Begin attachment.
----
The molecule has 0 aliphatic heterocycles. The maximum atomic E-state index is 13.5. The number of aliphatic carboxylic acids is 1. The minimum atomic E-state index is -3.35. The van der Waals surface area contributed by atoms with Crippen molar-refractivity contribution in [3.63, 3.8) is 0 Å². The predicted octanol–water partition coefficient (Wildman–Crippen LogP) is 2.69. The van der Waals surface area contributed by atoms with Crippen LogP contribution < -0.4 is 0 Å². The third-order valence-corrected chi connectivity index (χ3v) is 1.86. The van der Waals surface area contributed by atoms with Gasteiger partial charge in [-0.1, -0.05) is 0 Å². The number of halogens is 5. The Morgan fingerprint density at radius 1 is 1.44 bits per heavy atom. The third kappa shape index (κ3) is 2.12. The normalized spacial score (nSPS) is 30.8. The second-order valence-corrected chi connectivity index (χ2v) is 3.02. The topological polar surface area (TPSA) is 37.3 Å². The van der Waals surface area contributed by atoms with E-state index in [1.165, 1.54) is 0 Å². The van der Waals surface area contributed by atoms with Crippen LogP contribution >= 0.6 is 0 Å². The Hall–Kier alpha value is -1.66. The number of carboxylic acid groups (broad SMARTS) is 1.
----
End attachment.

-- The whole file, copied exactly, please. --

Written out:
The molecule has 0 aliphatic heterocycles. The maximum atomic E-state index is 13.5. The number of aliphatic carboxylic acids is 1. The minimum atomic E-state index is -3.35. The van der Waals surface area contributed by atoms with Crippen molar-refractivity contribution in [3.63, 3.8) is 0 Å². The predicted octanol–water partition coefficient (Wildman–Crippen LogP) is 2.69. The van der Waals surface area contributed by atoms with Crippen LogP contribution < -0.4 is 0 Å². The third-order valence-corrected chi connectivity index (χ3v) is 1.86. The van der Waals surface area contributed by atoms with Gasteiger partial charge in [-0.1, -0.05) is 0 Å². The number of halogens is 5. The Morgan fingerprint density at radius 1 is 1.44 bits per heavy atom. The third kappa shape index (κ3) is 2.12. The normalized spacial score (nSPS) is 30.8. The second-order valence-corrected chi connectivity index (χ2v) is 3.02. The topological polar surface area (TPSA) is 37.3 Å². The van der Waals surface area contributed by atoms with E-state index in [1.165, 1.54) is 0 Å². The van der Waals surface area contributed by atoms with Crippen LogP contribution >= 0.6 is 0 Å². The Hall–Kier alpha value is -1.66. The number of carboxylic acid groups (broad SMARTS) is 1.